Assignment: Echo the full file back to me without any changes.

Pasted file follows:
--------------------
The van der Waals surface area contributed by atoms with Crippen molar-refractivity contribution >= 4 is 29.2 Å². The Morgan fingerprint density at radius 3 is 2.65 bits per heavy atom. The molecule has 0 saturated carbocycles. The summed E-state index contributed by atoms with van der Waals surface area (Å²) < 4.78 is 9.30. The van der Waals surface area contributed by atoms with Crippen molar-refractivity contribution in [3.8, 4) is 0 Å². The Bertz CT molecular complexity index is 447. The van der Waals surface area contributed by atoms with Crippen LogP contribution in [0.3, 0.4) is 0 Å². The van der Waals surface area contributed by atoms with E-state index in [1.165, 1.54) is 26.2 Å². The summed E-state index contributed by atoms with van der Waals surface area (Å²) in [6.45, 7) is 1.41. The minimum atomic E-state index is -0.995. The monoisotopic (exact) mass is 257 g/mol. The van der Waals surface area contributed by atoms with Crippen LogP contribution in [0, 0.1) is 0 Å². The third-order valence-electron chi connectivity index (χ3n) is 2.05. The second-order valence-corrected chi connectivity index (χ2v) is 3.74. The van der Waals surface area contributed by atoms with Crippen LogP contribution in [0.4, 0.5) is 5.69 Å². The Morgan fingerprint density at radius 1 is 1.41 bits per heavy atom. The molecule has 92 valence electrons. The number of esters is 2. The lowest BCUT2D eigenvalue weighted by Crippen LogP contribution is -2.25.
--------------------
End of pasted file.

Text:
The van der Waals surface area contributed by atoms with Crippen molar-refractivity contribution >= 4 is 29.2 Å². The Morgan fingerprint density at radius 3 is 2.65 bits per heavy atom. The molecule has 0 saturated carbocycles. The summed E-state index contributed by atoms with van der Waals surface area (Å²) < 4.78 is 9.30. The van der Waals surface area contributed by atoms with Crippen molar-refractivity contribution in [3.8, 4) is 0 Å². The Bertz CT molecular complexity index is 447. The van der Waals surface area contributed by atoms with Crippen LogP contribution in [0.3, 0.4) is 0 Å². The van der Waals surface area contributed by atoms with E-state index in [1.165, 1.54) is 26.2 Å². The summed E-state index contributed by atoms with van der Waals surface area (Å²) in [6.45, 7) is 1.41. The minimum atomic E-state index is -0.995. The monoisotopic (exact) mass is 257 g/mol. The van der Waals surface area contributed by atoms with Crippen LogP contribution in [0, 0.1) is 0 Å². The third-order valence-electron chi connectivity index (χ3n) is 2.05. The second-order valence-corrected chi connectivity index (χ2v) is 3.74. The van der Waals surface area contributed by atoms with Crippen LogP contribution in [0.4, 0.5) is 5.69 Å². The Morgan fingerprint density at radius 1 is 1.41 bits per heavy atom. The molecule has 92 valence electrons. The number of esters is 2. The lowest BCUT2D eigenvalue weighted by Crippen LogP contribution is -2.25.